You can do what you want with Pinocchio: after all, it’s just a piece of wood. The talking pine log from the imagination of Carlo Collodi (1826-1890) became a toy with rounded shapes in Walt Disney (1940), a real little boy, son of Nino Manfredi, in the adaptation by Luigi Comencini ( 1972), the protagonist of Erotic Adventures of Pinocchio (Corey Allen, 1971) and that of a horror movie (Pinocchio’s Revenge, Kevin Tenney, 1996). For the past two years, he has taken on the features of a child made up as a puppet in Matteo Garrone’s version and recomposed himself in cutesy pixels for Robert Zemeckis who worked for the Disney platform.
Why then take an interest in the new addition to this endless filmography rather than reread Collodi’s violent, poetic and sometimes incoherent text? Because Guillermo del Toro, who signs, with animator Mark Gustafson, the adaptation that Netflix puts online on December 9, found in the tribulations of the puppet something to feed his own obsessions, and that he made a a show that is both dark and gentle, a melancholic enchantment that evokes the days that are getting shorter and the trees that are bare more than the Christmas lights.
This Pinocchio-là comes to life on the screen through the grace of animation in stop-motion. The screenplay by Guillermo del Toro and Patrick McHale gives it a raison d’être not found in Collodi. Gepetto, an imposing old man, does not seek to fill his solitude but to come out of the mourning of his son who perished in a bombardment (we quickly understand that the story takes place not very far from the border between Italy and Austria -Hungary, shortly after the armistice of 1918). Present from the first sequence, death will never go away. As is customary when adapting this story, the author has rearranged the episodes, amended or transformed them.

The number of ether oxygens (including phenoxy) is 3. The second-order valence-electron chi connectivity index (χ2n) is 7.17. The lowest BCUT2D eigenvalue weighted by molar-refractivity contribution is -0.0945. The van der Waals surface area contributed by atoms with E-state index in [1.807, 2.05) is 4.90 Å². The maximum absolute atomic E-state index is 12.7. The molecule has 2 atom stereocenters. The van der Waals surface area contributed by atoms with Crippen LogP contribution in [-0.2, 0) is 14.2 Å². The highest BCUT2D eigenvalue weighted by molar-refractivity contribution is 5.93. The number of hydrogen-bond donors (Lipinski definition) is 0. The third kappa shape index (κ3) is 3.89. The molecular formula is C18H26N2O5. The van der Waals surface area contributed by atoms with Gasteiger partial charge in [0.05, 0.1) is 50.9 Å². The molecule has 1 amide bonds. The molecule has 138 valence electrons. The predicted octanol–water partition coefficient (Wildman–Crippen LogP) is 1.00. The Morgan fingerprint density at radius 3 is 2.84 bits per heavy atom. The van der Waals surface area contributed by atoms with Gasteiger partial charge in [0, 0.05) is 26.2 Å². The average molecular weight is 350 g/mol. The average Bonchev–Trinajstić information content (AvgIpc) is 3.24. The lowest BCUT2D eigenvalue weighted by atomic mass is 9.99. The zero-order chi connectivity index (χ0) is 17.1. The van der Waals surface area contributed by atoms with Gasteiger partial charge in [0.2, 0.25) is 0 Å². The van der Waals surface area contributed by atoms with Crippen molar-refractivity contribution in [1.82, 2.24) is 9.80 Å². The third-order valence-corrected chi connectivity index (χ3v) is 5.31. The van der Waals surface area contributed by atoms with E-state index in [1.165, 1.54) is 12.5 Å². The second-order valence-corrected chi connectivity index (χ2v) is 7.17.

Escape from totalitarianism
The life drive of Pinocchio, which nevertheless never loses its ligneous physiognomy, is irrepressible. It clashes with conventions, but also with the desire of its creator to keep it in limbo, very close to the missing son. Guillermo del Toro explains it in the note of intent that accompanies the film: for him, the Italian puppet is the cousin of Doctor Frankenstein’s creature, an artificial and deeply human being who struggles under the influence (here benevolent) of its creator.
We will find the puppet theater, directed by a terrifying incarnation of show business, but the island of children, the one where the dunces are changed into donkeys, here becomes an alpine fortress where the fascists prepare the boys for a military career. As in Pan’s Labyrinth, the Mexican filmmaker offers a childish character the help of the supernatural to escape the snares of totalitarianism. In Pinocchio, Mussolini took the place of Franco, and the blue fairy that of the magical creatures that populated the labyrinth. The beautiful lady of Walt Disney or Comencini (who had given the role to Gina Lollobrigida) gives way to a strange creature that could have come out of a canvas by Odilon Redon, with an unstable physiognomy.
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